For as long as I can remember, I wanted to write for a living. I was obsessed with stories, reading Judy Blume in primary school, and even wrote my first book aged 12, sending it to a handful of publishers (sadly, Penguin never got back to me).
So when I went to college and started exploring career options, going into journalism was a natural choice. All my favourite subjects – English, history and media studies – had a leaning towards storytelling, fact-finding and creativity.
And while I didn’t know this at the time, every small step I took back then led towards my fledgling career.
I joined the editorial team at my college newspaper, and quite quickly I went from editorial assistant to editor itself. On the paper we showcased independent shops (I took my wilful colleague for a makeover at a snowboarding store), interviewed students on campus and generally did amateur reporting which gave a great grounding for what was to come. I learnt to sharpen my writing, edit ruthlessly, and understand the importance of a good headline.
Also (and this is the bit I didn’t realise) this experience helped populate my CV when I didn’t have any ‘real world’ journalism experience to speak of.
And that’s my biggest piece of advice. When it comes to journalism, work experience wins.
I chose a relatively ‘safe’ degree option of English and Marketing, after which I decided to take the plunge and commit to a Postgraduate Diploma in Broadcast Journalism. The course gave me a great insight into the bustling world of radio and TV news. We had mock newsrooms every week doing live broadcasts. I was taught how to operate a camera, get the perfect shot, and how to piece together a news story for maximum impact.
It was during my course I applied for a scholarship with the BBC. It was aimed at budding journalists and, as part of the selection process, I was tasked with unpicking a Radio 4 segment. Luckily, my investigative skills paid off, and I was awarded the scholarship, being only one of four people in the UK to receive the honour that year.
As part of the scholarship, I had a one-month placement with BBC Radio 4. I was working on Woman’s Hour and You and Yours. This was a far cry from anything I’d done before. The focus on Woman’s Hour was to get the story watertight before broadcasting. Unlike newsrooms, where there’s a race for the scoop and the story needs to be told with what information is available, Radio 4 introduced me to the world of in-depth research and production.
Crucially, this placement gave me another valuable – and very different – piece of work experience under my belt.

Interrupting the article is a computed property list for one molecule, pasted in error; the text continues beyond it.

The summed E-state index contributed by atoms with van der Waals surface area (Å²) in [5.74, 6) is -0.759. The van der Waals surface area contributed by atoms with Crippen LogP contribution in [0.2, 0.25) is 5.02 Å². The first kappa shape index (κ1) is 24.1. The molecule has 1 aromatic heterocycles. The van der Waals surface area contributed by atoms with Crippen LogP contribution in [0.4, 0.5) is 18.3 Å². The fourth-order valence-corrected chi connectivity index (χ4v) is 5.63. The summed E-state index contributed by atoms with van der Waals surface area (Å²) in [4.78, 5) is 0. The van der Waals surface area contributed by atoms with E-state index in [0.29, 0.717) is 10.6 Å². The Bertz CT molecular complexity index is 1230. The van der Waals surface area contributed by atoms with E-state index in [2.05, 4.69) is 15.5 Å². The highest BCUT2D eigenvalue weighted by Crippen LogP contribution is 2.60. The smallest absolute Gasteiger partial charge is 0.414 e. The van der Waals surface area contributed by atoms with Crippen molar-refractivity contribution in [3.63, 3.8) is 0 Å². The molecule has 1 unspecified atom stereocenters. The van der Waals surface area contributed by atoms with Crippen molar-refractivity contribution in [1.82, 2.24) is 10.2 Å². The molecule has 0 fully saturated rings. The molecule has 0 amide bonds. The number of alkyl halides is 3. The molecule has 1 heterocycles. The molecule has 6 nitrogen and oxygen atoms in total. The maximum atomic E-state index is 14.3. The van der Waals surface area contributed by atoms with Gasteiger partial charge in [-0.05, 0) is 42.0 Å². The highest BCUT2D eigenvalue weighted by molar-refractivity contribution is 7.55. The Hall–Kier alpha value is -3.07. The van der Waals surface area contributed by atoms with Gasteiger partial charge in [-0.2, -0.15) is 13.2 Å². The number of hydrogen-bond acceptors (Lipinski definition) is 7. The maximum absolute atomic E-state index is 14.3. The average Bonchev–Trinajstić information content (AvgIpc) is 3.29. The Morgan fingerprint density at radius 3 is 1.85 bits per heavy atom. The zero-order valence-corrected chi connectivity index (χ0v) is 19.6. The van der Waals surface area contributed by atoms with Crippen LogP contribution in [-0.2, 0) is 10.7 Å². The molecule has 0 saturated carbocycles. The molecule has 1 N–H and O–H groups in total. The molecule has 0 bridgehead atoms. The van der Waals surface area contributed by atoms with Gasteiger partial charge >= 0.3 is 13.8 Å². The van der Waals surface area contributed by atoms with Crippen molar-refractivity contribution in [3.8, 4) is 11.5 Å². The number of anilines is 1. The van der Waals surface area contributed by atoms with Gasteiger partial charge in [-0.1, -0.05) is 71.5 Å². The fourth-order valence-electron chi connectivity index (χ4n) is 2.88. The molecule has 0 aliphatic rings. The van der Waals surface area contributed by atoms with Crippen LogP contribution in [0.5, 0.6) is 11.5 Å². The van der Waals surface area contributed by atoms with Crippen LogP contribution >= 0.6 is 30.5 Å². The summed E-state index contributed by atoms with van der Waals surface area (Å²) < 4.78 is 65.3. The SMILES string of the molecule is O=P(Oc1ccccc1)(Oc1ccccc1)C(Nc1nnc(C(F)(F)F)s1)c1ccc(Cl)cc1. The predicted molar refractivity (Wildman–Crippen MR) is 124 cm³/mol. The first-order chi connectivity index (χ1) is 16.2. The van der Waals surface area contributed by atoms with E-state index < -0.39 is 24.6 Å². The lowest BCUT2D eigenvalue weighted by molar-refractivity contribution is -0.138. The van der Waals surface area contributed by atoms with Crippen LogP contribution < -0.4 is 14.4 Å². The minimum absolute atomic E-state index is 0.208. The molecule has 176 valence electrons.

After my course, I clocked up placements with BBC Radio Leeds, BBC Radio Shropshire and ITV. The interesting thing was that during these placements, I met many a journalist who didn’t have a journalism qualification, nor had they been to university. Many had worked their way up within a newsroom after college.
What I learned was that studying journalism alone wasn’t enough, and that classroom theory was no match for on-the-job experience. While my course helped formalise my credentials and get a foot in the door, editors wanted to know what I’d done beyond this.
And this means saying yes to the less glamorous jobs. I quickly learned that journalism was much more than sitting behind a news desk.
Most journalists have earned their stripes pdoing the jobs many would rather not.
I found myself doing vox pops – interviewing members of the public for opinion pieces – in a not-very-busy retail park in the middle of a scorching heatwave. I stood in the rain perfecting a piece to camera in the Lake District. Most people have a perception that journalism is all boozy lunches and exclusive events, but it was hard graft. But all these jobs, which weren’t fun at all, helped showcase my credentials. And the more news outlets I had on my CV, the easier it was to get my next gig.
Another thing that really aided me in my career was having a nose for a story. In a world where every story was common knowledge in the newsroom, finding a scoop was like gold dust.
After finding out that a Bollywood movie was being made in my local hospital, I pitched the story to ITV and scored my first paid TV report. This stepping-stone got me into TV reporting. And the rest, as they say, is news history.
Are you still interested in a career in journalism? If so, here’s my key advice:
- Start now: If you have a university newspaper, join the team. It’s the best start you can get.
- Be curious: Read local and national newspapers, and watch TV news. See if you can define who their different audiences are. What kind of stories do they cover?
- Offer your services: Ask your local radio station or newspaper if you can do some work experience with them. And when you’re in a newsroom, absorb everything like a sponge. Understand how they operate, learn about their news values.
- Build a roster of experience: This is the biggest thing. Work experience shows willing. The more you do, the greater the chance of being successful in the ever-competitive world of journalism.
Halima Khatun is former broadcast journalist and writer, turned PR consultant and media trainer. Her journalism experience includes ITV Wales and BBC Radio Manchester. After a career in journalism, Halima now works with businesses large and small, helping them gain invaluable media publicity. She also trains start-ups to do their own PR. You can read her blog at halimabobs.com